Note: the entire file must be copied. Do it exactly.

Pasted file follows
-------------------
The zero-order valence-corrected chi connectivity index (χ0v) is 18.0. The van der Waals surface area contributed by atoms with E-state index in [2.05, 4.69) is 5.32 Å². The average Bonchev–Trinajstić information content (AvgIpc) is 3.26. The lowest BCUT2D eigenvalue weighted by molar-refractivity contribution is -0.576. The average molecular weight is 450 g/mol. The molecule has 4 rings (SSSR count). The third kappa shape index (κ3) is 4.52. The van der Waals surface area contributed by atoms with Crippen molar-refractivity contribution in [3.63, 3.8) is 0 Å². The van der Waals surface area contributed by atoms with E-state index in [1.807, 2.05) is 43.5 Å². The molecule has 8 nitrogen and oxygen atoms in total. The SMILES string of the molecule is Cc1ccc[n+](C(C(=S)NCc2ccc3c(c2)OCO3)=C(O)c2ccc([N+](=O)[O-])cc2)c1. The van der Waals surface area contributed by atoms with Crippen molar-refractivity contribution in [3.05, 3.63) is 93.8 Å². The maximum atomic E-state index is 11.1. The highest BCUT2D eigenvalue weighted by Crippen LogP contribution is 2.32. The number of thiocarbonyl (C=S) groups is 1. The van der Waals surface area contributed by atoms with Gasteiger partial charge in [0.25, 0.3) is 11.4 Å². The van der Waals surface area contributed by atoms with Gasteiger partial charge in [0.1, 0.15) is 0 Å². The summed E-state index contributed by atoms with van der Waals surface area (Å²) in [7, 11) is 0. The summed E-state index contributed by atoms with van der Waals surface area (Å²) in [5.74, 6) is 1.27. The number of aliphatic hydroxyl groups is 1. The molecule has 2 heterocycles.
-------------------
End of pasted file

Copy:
The zero-order valence-corrected chi connectivity index (χ0v) is 18.0. The van der Waals surface area contributed by atoms with E-state index in [2.05, 4.69) is 5.32 Å². The average Bonchev–Trinajstić information content (AvgIpc) is 3.26. The lowest BCUT2D eigenvalue weighted by molar-refractivity contribution is -0.576. The average molecular weight is 450 g/mol. The molecule has 4 rings (SSSR count). The third kappa shape index (κ3) is 4.52. The van der Waals surface area contributed by atoms with Crippen molar-refractivity contribution in [3.63, 3.8) is 0 Å². The van der Waals surface area contributed by atoms with E-state index in [1.807, 2.05) is 43.5 Å². The molecule has 8 nitrogen and oxygen atoms in total. The SMILES string of the molecule is Cc1ccc[n+](C(C(=S)NCc2ccc3c(c2)OCO3)=C(O)c2ccc([N+](=O)[O-])cc2)c1. The van der Waals surface area contributed by atoms with Crippen molar-refractivity contribution in [3.05, 3.63) is 93.8 Å². The maximum atomic E-state index is 11.1. The highest BCUT2D eigenvalue weighted by Crippen LogP contribution is 2.32. The number of thiocarbonyl (C=S) groups is 1. The van der Waals surface area contributed by atoms with Gasteiger partial charge in [0.25, 0.3) is 11.4 Å². The van der Waals surface area contributed by atoms with Gasteiger partial charge in [0.1, 0.15) is 0 Å². The summed E-state index contributed by atoms with van der Waals surface area (Å²) in [7, 11) is 0. The summed E-state index contributed by atoms with van der Waals surface area (Å²) in [5.74, 6) is 1.27. The number of aliphatic hydroxyl groups is 1. The molecule has 2 heterocycles.